Posted by AnswerLab Research on Jun 16, 2020 1:38:40 PM

While many of us thought the shift to remote work back in March would be a temporary one, it’s becoming clear we won’t be heading back to our offices anytime soon. As more companies across the globe announce they’re in this for the long-haul and begin to offer permanent work from home options, it might be time to put some serious thought into our new routines and find ways to polish off our remote work practices. Makeshift desks, less than ideal tech set-ups, and temporary routines have worked just fine so far, but as we move further into our next normal, we think it’s time for an upgrade.

At AnswerLab, over 70% of our team was working remotely prior to the pandemic and shelter-in-place orders, so our organizational culture was already built for a remote team. We had tools, processes, and systems in place to ensure high-quality collaborative work regardless of location. But, even we had to take a step back and re-evaluate some of our work from home processes as things began to change this spring.

We thought it was time to weigh in with some tips and tricks from our UX research team, who are conducting user research sessions from home offices every week. Some AnswerLabbers have shared that it even took them a few months before they felt they had their remote set-ups dialed in just how they like them. We hope their tips for creating your own workspace, communicating with colleagues, and leading sessions help you polish your routine and find a rhythm that works for the long-term.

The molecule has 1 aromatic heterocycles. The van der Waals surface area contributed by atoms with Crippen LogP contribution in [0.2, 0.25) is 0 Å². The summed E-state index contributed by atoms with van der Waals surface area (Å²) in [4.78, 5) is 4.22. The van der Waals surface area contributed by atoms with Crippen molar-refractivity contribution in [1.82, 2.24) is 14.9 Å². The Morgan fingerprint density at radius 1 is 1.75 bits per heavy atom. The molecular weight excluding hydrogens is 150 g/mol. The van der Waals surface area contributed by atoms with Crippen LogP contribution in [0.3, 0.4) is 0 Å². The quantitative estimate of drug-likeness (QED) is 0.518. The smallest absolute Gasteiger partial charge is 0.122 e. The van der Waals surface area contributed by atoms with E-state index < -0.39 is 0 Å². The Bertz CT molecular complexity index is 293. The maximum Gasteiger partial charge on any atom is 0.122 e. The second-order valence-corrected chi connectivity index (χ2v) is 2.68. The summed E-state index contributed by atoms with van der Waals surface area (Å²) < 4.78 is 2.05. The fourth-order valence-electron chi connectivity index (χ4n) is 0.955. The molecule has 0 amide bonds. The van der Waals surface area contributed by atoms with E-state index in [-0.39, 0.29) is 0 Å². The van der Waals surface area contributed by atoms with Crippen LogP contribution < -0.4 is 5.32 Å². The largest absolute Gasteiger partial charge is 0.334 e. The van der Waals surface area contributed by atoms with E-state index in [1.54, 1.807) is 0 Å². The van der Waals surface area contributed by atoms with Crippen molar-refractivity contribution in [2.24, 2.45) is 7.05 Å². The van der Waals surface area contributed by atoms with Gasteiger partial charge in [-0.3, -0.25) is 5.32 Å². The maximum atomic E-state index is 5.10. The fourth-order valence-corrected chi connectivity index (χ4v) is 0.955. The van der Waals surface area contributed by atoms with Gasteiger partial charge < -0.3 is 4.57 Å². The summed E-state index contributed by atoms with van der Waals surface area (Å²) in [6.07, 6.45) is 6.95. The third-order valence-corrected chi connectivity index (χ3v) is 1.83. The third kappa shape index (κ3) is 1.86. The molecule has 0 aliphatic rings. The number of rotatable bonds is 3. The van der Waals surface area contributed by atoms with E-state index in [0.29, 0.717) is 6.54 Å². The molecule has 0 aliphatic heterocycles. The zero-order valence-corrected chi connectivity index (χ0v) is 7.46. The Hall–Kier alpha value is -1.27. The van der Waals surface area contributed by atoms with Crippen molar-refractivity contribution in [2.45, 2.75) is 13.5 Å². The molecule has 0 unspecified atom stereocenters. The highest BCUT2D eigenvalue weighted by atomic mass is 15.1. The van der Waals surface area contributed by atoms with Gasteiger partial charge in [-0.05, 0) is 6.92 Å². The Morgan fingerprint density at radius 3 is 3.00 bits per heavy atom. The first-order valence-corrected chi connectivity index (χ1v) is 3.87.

Creating a productive workspace:

By now we’ve all heard the basics of creating a productive work from home set-up: establish a regular routine, create a separate workspace, make your desk comfortable and inviting, etc. Our team has developed a number of other things you can do to take it to the next level.

“Pack" your lunch.

Even if you’re not commuting into an office, packing your lunch can be a useful exercise. One of our team members “packs her lunch” every day by planning and preparing food ahead of time to make sure she’s eating regular meals and staying healthy. If you have trouble keeping your lunch on a regular schedule and find yourself unintentionally snacking throughout the day, this might be a good one to try out.

Set reminders for hydration and movement.

It’s easy to get into the rhythm of working and forget to refill your water or stretch your legs, especially when there isn’t the hustle and bustle of the office to remind you to get up and move around. Set reminders on your phone to stand up, refill your water bottle, or take a walk around the block to make sure you’re breaking up the screen time. Even if it’s only a couple minutes, you’ll feel more refreshed when you sit back down at your desk.

Identify the time of day when you are most productive and do your ‘heavy lifting’ then.

Try paying attention to the types of work you’re doing the most. Then, structure your days so you’re attempting your most strategic, focused work in your most productive time. For some, that’s first thing in the morning, and for others, it’s late afternoon. Try to book meetings back-to-back to save larger sections of your day for focused work if task switching is harder for you. It all depends on your idea of productivity.

Embrace the little luxuries of working from home. 

Work on the patio, eat lunch outside or with your family, or move to a different part of the house at different times of day. Some AnswerLabbers reward themselves with snacks or treats you can’t get at the office like a spoonful of ice cream from the freezer or a ball of frozen cookie dough you can throw in the oven for an instant treat.

Communicate with your housemates to reduce avoidable stress.